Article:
Earlier this year we launched our logo (as seen at right). The logo design is intended to convey contemporary humanist principles which we try to fulfill and convey with every new article that we post:

  • the “Happy Humanist” emblem is used to stay maintain a close connection to Humanist organizations around the world;
  • the logo features three figures, each rooted in a common point (humanism and human rights and freedoms) while reaching for joy in their individual directions (individuality and diversity;
  • the figures are green to symbolize a connection with the environment (Eco-Humanism)

You may have noticed that we have added the brand Humanist Heritage Canada to the site. This added branding is in an effort to diversify the work that we do.

Currently, and for the foreseeable future, you will be able to find the site using either humanistfreedoms.com or humanistheritagecanada.ca. The branding of our Humanist news activities will continue as HumanistFreedoms.com and will continue as the “News” (blog) feed and menu item.

The website will be updated with a focus on stories and information under the theme of Humanist heritage in Canada and from a Canadian perspective. We look forward to providing educational content about important Humanist individuals, organizations and events.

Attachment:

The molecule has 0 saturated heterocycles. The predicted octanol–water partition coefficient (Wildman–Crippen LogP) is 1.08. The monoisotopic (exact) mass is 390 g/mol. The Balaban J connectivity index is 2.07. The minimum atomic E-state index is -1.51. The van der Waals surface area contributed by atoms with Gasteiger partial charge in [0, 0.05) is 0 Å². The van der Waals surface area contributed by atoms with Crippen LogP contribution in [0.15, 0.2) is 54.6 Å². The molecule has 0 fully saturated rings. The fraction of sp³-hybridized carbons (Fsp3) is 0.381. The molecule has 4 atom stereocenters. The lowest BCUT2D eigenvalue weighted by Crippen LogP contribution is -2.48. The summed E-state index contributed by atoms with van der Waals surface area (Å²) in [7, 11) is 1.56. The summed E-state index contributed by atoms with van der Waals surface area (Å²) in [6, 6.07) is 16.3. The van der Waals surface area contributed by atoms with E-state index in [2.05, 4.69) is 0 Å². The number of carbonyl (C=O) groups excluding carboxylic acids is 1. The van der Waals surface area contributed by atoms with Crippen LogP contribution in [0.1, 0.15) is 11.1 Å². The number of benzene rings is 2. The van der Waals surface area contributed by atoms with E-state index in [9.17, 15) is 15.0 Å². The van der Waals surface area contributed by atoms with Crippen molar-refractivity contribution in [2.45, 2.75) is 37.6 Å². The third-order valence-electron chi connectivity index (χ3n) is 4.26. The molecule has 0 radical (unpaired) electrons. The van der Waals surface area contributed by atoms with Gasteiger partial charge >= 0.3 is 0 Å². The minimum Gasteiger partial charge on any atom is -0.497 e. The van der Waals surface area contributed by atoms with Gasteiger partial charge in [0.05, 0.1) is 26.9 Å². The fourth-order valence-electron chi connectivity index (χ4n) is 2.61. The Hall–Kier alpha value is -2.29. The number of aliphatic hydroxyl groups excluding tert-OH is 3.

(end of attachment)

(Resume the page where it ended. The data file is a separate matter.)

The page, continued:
Finally – we will also be launching a new podcast in January called The Humanist Freedoms Podcast by Humanist Heritage Canada. Stay tuned, as they stay, for more!

We need your help! To continue growth, we need help tracking and telling important stories. The project is volunteer-driven and self-funded. If Humanism is your thing and you like what we’re doing around here, we’d love to talk about how you could joining the team.

Citations, References And Other Reading

  1. Featured Photo Courtesy of 

The views, opinions and analyses expressed in the articles on Humanist Freedoms are those of the contributor(s) and do not necessarily reflect the views or opinions of the publishers.


By continuing to access, link to, or use this website and/or podcast, you accept the HumanistFreedoms.com and HumanistHeritageCanada.ca Terms of Service in full. If you disagree with the terms of service in whole or in part, you must not use the website, podcast or other material.

Humanist International’s 2022 Freedom of Thought Report

On December 8, 2022 Humanists International launched the 2022 Freedom of Thought Report. In the report, HI concludes that only 4% of the global population live in societies that are truly secular, where there is a clear separation of religious and political authorities, that do not discriminate against any religion or belief community.

“This year’s Report provides evidence of clear and systematic discrimination against humanists and non-religious people, and this discrimination is most prevalent in countries with less state secularism. State secularism appears to be a prerequisite for the full enjoyment of the right to freedom of religion or belief.”